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Clear indications of emotion depend on vivid stimuli
  1. J Zihl
  1. Max-Planck-Institute for Psychiatry, Munich, Germany

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    Implications for style of communication with depressed patients

    In this issue, recognition of emotion in depressed subjects is the focus of a paper by Kan et al (pp 1667–71).1 In contrast to others, these authors report that recognition of positive and negative visual and prosodic emotions is not impaired in depressed patients. Differences in methodological approaches most likely explain the discrepancy. Whereas earlier authors relied on presentation of static visual images, Kan and colleagues used moving facial stimuli, and it appears that the nature (clarity) of the latter stimulus helped depressed subjects to correctly assess facial emotions.

    Since the literature is abundant with reports on facial emotion recognition deficits in a variety of neurological conditions (e.g. stroke, temporal lobe epilepsy, Parkinson’s disease, Huntington’s disease), neuropsychiatric disorders (e.g. schizophrenia, frontotemporal dementia, dementia of the Alzheimer type, autism) and other disorders (e.g. adolescent mood and anxiety disorders, body dysmorphic disorder, social phobia), the results of the study by Kan et al has broad implications. It is, however, necessary to replicate their protocol and findings before drawing any firm conclusions on this issue. At the same time, it would also be important to seek possible differences in emotion recognition within the category “depression”. For example, impaired emotion recognition may not be a common finding in all depressed patients. Further, as has been shown for schizophrenic patients,2 the possibility that cognitive deficits may also contribute to difficulties in facial recognition should be considered, especially in depressives that have cognitive dysfunction.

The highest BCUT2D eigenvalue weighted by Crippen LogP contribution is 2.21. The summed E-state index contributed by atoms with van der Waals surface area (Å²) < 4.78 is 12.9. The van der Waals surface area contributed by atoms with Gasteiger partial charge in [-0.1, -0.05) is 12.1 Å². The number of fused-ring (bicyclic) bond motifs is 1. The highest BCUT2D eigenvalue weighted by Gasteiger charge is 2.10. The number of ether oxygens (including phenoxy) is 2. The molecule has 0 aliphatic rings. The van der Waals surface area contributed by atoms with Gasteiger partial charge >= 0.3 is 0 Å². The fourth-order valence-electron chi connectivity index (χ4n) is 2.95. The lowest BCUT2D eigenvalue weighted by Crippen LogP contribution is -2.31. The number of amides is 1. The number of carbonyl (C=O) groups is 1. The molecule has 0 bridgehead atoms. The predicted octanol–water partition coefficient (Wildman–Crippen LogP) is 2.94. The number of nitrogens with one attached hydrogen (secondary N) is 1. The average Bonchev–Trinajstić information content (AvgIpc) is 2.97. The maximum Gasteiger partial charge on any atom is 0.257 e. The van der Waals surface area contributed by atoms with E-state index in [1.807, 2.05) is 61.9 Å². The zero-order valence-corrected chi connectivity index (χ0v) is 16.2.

It is worthwhile noting that brain imaging studies on facial recognition in normal subjects also (mostly) depend on presentation of static faces. In studies where moving faces have been used, greater responses to dynamic versus static emotional expressions were found.3 Given that dynamic properties of an image increase attention to faces moving in the context of emotional expressions,4 it is not at all surprising that transmission of high quality facial emotion improves emotion recognition, thereby also enhancing face-to-face teleconferencing in virtual space.5 It is highly likely that similar principles hold true for all types of facial confrontation.

    The observations made by Kan and colleagues also have very practical implications. The main difficulty in discerning facial and, of course, prosodic emotion correctly may be as much due to the disposition of the “actor” (e.g. psychiatrist, neurologist, psychologist, family, friends) as to patients’ emotional perceptual difficulties. This interpretation takes on greater importance when one considers that facial and vocal expressions represent the main source of information in social perception and thus, social interaction. In this context, the work by Kan et al has far reaching implications for style of communication with depressed patients, as well as for the diagnostics and therapeutics of patients with neurological or psychiatric disorders.

    Implications for style of communication with depressed patients

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